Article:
11. To me, taking the profanity out of the kitchen in the name of professionalism is the equivalent of neighborhood gentrification; it makes things pretty for everyone else at the cost of the people who actually reside there. There is a REASON why people gravitate towards the kitchen, the idea of freedom from conformist attitudes is one of them. If you take away profanity and vulgarity, all you're left with is an extremely stressful office job. Nobody wants that, it's the reason we do this in the first place.
  12. I make these all the time and they are a great and easy dinner (and a killer special if you need one on the fly). In another thread I recommended using a star tip because the ridges hold sauce better and look more interesting. I LOVE the idea of stringing a fishing line across the top of the pot. A tip to those whose arms get tired is to place a pot of the same size upside down next to the blanching pot. You can easily rest your arm there and just put the tip of the bag over the water. This method is also a good one to have your kids help you with, I always have a couple of 6 year old volunteers to help cut the dough Daddy is squeezing out of the tube.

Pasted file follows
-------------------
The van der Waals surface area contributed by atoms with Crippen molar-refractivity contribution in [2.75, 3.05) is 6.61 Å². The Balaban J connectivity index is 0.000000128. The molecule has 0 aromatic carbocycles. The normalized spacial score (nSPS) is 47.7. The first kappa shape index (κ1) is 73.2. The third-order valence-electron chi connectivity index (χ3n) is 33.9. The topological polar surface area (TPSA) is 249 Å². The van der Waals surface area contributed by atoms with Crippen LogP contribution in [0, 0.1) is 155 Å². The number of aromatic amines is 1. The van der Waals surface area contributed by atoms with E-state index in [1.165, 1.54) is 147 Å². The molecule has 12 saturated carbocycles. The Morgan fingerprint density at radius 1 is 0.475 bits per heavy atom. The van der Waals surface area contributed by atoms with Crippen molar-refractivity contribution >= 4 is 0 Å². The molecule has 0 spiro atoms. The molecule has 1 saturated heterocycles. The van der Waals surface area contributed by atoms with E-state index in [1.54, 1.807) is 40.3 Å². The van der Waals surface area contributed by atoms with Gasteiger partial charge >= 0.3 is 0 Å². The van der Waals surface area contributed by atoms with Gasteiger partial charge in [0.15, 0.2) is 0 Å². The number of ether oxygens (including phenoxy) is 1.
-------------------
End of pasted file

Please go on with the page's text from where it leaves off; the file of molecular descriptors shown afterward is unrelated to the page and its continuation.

13. I was touched once, by a waitress many years ago. It made me want to stay in the business for as long as I could.
  14. That's a great setup. I am going to build something similar with my bullet smoker, except I'm going to grab an old refrigerator off craigslist and modify that for my smokebox. I also want to look into modifying the bullet to have an electric element so I don't have to mess around with the charcoal chimney anymore.
  15. I've worked with people who were employed under him in Atlantic City and the term "Jackass" is indeed appropriate according to them.